3. Трифонов В.И. Взаимодействие стран БРИКС в международных структурах [Trifonov V.I. Interaction of the BRICS Countries in International Structures] in Стратегия России в БРИКС: цели и инструменты [Russia’s Strategy in BRICS: Objectives and Instruments] (V.A. Nikonov, G.D. Tolorai, eds., Мoscow: PFUR, 2013).

4. Andonova L.B. & Alexieva A. Continuity and Change in Russia’s Climate Negotiations Position and Strategy, 12(5) Climate Policy 614 (2012).

5. Burger M. et al. Rethinking Sustainability to Meet the Climate Change Challenge, 43 Envtl. L. Rep. News & Analysis 10342 (2013).

6. Carlarne C. Risky Business: The Ups and Downs of Mixing Economics, Security and Climate Change, 10 Melb. J. Int’l. L. 439 (2009).

7. Davidson Ladly S. Border Carbon Adjustments, WTO-law and the Principle of Common but Differentiated Responsibilities, 12 International Environmental Agreements 63 (2012).

8. Depledge J. & Yamin F. The Global Climate Change Regime: A Defence in The Economics and Politics of Climate Change 433 (D. Helm & C. Hepburn, eds., Oxford University Press 2009).

9. Duggan N. BRICS and the Evolution of a New Agenda Within Global Governance in The European Union and the BRICS. Complex Relations in the Era of Global Governance (M. Rewizorski, ed., Springer International Publishing Switzerland, 2015).

10. Heggelund G. China’s Climate Change Policy: Domestic and International Developments, 31(2) Asian Perspective 166 (2007).

11. Korppoo A. Russia’s Climate Commitments: Which GDP Growth Contributes to Emissions?, International Association for Energy Economics 23 (2010).

12. Leal-Arcas R. BRICS and Climate Change, 4(1) International Affairs Forum 1 (2013).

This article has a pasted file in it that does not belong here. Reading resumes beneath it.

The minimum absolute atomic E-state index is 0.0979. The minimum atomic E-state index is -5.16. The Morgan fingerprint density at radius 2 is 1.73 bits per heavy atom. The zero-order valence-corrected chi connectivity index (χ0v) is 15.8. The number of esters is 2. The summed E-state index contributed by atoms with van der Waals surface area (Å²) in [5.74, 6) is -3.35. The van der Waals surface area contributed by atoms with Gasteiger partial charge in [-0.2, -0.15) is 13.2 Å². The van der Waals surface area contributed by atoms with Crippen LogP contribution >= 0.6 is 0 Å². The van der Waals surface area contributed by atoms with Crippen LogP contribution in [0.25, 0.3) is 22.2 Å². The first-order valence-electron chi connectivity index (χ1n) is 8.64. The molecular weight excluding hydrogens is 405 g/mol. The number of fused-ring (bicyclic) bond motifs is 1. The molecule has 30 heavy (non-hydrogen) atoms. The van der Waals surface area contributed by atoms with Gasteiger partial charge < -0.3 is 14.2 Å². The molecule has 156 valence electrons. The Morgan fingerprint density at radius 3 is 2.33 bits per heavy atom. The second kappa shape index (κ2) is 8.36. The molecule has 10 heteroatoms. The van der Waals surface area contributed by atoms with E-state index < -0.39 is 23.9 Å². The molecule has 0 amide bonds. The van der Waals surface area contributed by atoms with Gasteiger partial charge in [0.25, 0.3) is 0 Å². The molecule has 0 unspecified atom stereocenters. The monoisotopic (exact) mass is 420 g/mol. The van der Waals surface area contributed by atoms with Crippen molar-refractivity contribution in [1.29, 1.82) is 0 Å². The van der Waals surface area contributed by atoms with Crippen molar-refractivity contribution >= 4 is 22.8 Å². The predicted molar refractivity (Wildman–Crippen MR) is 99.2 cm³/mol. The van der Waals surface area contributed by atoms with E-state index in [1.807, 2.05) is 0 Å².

13. Morel R. & Shishlov I. Ex-Post Evaluation of the Kyoto Protocol: Four Key Lessons for the 2015 Paris Agreement, 44 Climate Report (2014).

14. Nobbe C. Universality, Common but Differentiated Responsibilities and the Sustainable Development Goals, SWP Working Paper (Berlin, 2015).

15. Pollock J.M. & Jemison J.S. The Emerging of International Environmental Law, 195-Feb. New Jersey Lawyer 25 (1999).

16. Rong F. Understanding Developing Country Stances on Post-2012 Climate Change Negotiations: Comparative Analysis of Brazil, China, India, Mexico, and South Africa, 38(8) Energy Policy 4582 (2010).

17. Sarma K.M. Compliance with the Montreal Protocol in Making Law Work: Environmental Compliance & Sustainable Development Volume 1 287 (D. Zaelke at al., eds., London: Cameron May, 2005).

18. The Montreal Protocol: Celebrating 20 Years of Environmental Progress: Ozone Layer and Climate Protection (D. Kaniaru, ed., London: Cameron May, 2007).

19. The Response of China, India and Brazil to Climate Change: A Perspective for South Africa (University of Oxford: Smith School of Enterprise and the Environment, 2012).

20. Wiener J.B. Global Environmental Regulation: Instrument Choice in Legal Context, 108 Yale Law Journal 677 (1999).

21. Xing L. The BRICS and Beyond: The International Political Economy of the Emergence of a New World Order (Routledge, 2014).


Supplementary files

For citation: Gladun E., Ahsan D. BRICS COUNTRIES’ POLITICAL AND LEGAL PARTICIPATION IN THE GLOBAL CLIMATE CHANGE AGENDA. BRICS Law Journal. 2016;3(3):8-42. https://doi.org/10.21684/2412-2343-2016-3-3-8-42

Views: 665

Refbacks

  • There are currently no refbacks.


Creative Commons License
This work is licensed under a Creative Commons Attribution 4.0 License.


ISSN 2409-9058 (Print)
ISSN 2412-2343 (Online)